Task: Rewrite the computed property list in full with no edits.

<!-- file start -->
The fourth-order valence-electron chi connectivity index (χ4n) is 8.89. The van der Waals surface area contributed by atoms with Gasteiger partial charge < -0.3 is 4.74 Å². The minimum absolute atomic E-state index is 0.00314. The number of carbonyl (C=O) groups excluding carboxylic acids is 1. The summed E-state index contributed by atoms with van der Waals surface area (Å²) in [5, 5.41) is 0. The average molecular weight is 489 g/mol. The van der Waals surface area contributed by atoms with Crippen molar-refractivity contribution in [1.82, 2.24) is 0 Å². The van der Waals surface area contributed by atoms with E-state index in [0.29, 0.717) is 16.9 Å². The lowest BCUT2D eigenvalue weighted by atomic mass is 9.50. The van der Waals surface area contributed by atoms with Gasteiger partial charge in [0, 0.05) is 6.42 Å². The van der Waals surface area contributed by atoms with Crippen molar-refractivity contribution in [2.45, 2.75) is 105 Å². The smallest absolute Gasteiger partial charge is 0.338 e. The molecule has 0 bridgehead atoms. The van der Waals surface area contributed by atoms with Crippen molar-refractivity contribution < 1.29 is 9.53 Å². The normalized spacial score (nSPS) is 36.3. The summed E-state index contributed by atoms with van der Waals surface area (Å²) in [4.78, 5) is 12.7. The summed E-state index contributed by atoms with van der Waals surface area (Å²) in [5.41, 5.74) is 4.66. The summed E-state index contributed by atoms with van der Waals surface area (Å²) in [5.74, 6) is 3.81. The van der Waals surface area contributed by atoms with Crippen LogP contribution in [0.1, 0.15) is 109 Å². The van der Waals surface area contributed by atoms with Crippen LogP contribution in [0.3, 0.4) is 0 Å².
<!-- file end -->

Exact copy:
The fourth-order valence-electron chi connectivity index (χ4n) is 8.89. The van der Waals surface area contributed by atoms with Gasteiger partial charge < -0.3 is 4.74 Å². The minimum absolute atomic E-state index is 0.00314. The number of carbonyl (C=O) groups excluding carboxylic acids is 1. The summed E-state index contributed by atoms with van der Waals surface area (Å²) in [5, 5.41) is 0. The average molecular weight is 489 g/mol. The van der Waals surface area contributed by atoms with Crippen molar-refractivity contribution in [1.82, 2.24) is 0 Å². The van der Waals surface area contributed by atoms with E-state index in [0.29, 0.717) is 16.9 Å². The lowest BCUT2D eigenvalue weighted by atomic mass is 9.50. The van der Waals surface area contributed by atoms with Gasteiger partial charge in [0, 0.05) is 6.42 Å². The van der Waals surface area contributed by atoms with Crippen molar-refractivity contribution in [2.45, 2.75) is 105 Å². The smallest absolute Gasteiger partial charge is 0.338 e. The molecule has 0 bridgehead atoms. The van der Waals surface area contributed by atoms with Crippen molar-refractivity contribution < 1.29 is 9.53 Å². The normalized spacial score (nSPS) is 36.3. The summed E-state index contributed by atoms with van der Waals surface area (Å²) in [4.78, 5) is 12.7. The summed E-state index contributed by atoms with van der Waals surface area (Å²) in [5.41, 5.74) is 4.66. The summed E-state index contributed by atoms with van der Waals surface area (Å²) in [5.74, 6) is 3.81. The van der Waals surface area contributed by atoms with Crippen LogP contribution in [0.1, 0.15) is 109 Å². The van der Waals surface area contributed by atoms with Crippen LogP contribution in [0.3, 0.4) is 0 Å².